I am trying to understand the interface for tgp method, but much of it is not well documented (yes, despite reading through the package R manual, two nice vignettes, and a the PhD Thesis describing it.)

Just to get some consistent notation down: consider the case of a Gaussian process with a Gaussian/radial basis function kernel, parameterized as:

\[K(X, X') = \sigma^2 e^{\frac{(X-X')^2}{d}}\]

And observations from \(Z = f(X) + \varepsilon\), for which we seek to approximate \(f\) as a (multivariate) Gaussian process, \(Z | X ~ N(\mu, C)\). The covariance matrix \(C\) is given by our kernel \(K\), conditioned on our observations; the mean \(\mu\) is given by a constant or linear model, likewise conditioned on our observations. If the multivariate normal of observed and predicted points is,

\[\begin{align}\begin{pmatrix} y_{\textrm{obs}} \ y_{\textrm{pred}} \end{pmatrix} \sim \mathcal{N}\left( \mathbf{0}, \begin{bmatrix} cov(X_o,X_o) & cov(X_o, X_p) \ cov(X_p,X_o) & cov(X_p, X_p) \end{bmatrix} \right)\end{align}\]

the conditional probability is

\[x|y \sim \mathcal{N}(E,C)\] \[E = \operatorname{cov}(X_p, X_o) (\operatorname{cov}(X_o,X_o) + \varepsilon \mathbb{I}) ^{-1} y\] \[C= \operatorname{cov}(X_p, X_p) - \operatorname{cov}(X_p, X_o) (\operatorname{cov}(X_o,X_o)+ \varepsilon \mathbb{I} )^{-1} \operatorname{cov}(X_o, X_p)\]

Our hyperparameters are \(d\), \(\sigma^2\), and \(\varepsilon\), for which we need priors. We’ll use the inverse gamma,

\[P(x; a, g) = \frac{g^a}{\Gamma(a)} x^{-a - 1}\exp\left(-\frac{g}{x}\right)\]

The distribution arises as the marginal posterior distribution for the unknown variance of a normal distribution if an uninformative prior is used; and as a useful conjugate prior if a less uninformative prior is preferred. However, it is common among Bayesians to consider an alternative parametrization of the normal distribution in terms of the precision, defined as the reciprocal of the variance, which allows the gamma distribution to be used directly as a conjugate prior.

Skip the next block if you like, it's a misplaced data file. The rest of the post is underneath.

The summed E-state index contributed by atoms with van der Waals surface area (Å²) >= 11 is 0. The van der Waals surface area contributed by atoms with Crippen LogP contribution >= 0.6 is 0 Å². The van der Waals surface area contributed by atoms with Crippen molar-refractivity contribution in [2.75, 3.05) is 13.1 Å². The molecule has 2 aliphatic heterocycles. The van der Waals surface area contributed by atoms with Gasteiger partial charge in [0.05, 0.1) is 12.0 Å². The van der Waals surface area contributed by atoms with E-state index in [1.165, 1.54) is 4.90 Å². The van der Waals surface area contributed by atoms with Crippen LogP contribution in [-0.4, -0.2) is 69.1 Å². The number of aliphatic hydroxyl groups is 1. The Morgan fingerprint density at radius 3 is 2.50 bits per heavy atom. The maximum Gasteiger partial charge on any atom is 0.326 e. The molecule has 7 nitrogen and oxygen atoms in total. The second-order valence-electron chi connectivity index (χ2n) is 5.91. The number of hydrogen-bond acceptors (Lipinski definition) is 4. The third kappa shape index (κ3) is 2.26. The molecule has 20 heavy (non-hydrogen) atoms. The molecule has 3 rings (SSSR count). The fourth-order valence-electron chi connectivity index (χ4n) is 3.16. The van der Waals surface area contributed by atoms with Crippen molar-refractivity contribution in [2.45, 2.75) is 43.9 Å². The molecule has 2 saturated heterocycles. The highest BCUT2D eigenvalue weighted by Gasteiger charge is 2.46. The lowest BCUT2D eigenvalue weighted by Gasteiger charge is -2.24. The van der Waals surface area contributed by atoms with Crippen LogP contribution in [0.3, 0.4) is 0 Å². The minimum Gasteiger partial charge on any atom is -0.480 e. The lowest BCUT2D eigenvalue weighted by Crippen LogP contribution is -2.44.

\(X\) is

`X`

, \(Z\) is`Z`

\(\sigma^2\) is the parameter

`s2`

in the`tgp`

package, coming from inverse gamma prior with parameters \(a = a_0\) and \(g = g_0\), which are set by`s2.p = c(a_0, g_0)`

. Optionally, \(a_0\) and \(g_0\) can be taken from an exponential prior \(\lambda e^{-\lambda x}\), in which the value of \(\lambda\) is given by`s2.lam = c(lambda_a, lambda_g)`

. Setting`s2.lam = "fixed"`

“turns off” the use of a hyperprior.\(d\) I believe is

`d`

, which Grammarcy calls the range parameter (other terms include the “lengthscale”). I am not sure what either`d`

or`s2`

correspond to if the covariance function`corr`

is something other than the radial basis function. I’m also not clear how to set the correlation function to a strictly Gaussian covariance –`corr`

is set to the`exp`

family, which leaves the power as a parameter`p_0`

:

\[K(X, X') = e^{\frac{-(X-X')^p_0}{d}}\]

(from equation 4 in the Vignette (1)). The parameter `p_0`

is fixed at `2`

, and not treated as a hyperparameter.

The length-scale comes from a hyperparameter that is the sum (mixture) of two Gamma distributions, with prior parameter `c(a1,g1,a2,g2)`

where `g1`

and `g2`

are scale (1/rate) parameters. As before, these parameters `c(a1, g1, a2, g2)`

can be drawn from an exponential distribution hyperprior whose \(\lambda\) values are given by `d.lam`

, or turned off.

\(\varepsilon\) is

`nug`

. It seems to have same shape prior as \(d\), specified by`c(a1,g1,a2,g2)`

, and optional hyperprior as well. Additionally it can be fixed to a constant by setting`nug.p = 0`

and specifying the staring value as`gd[1]`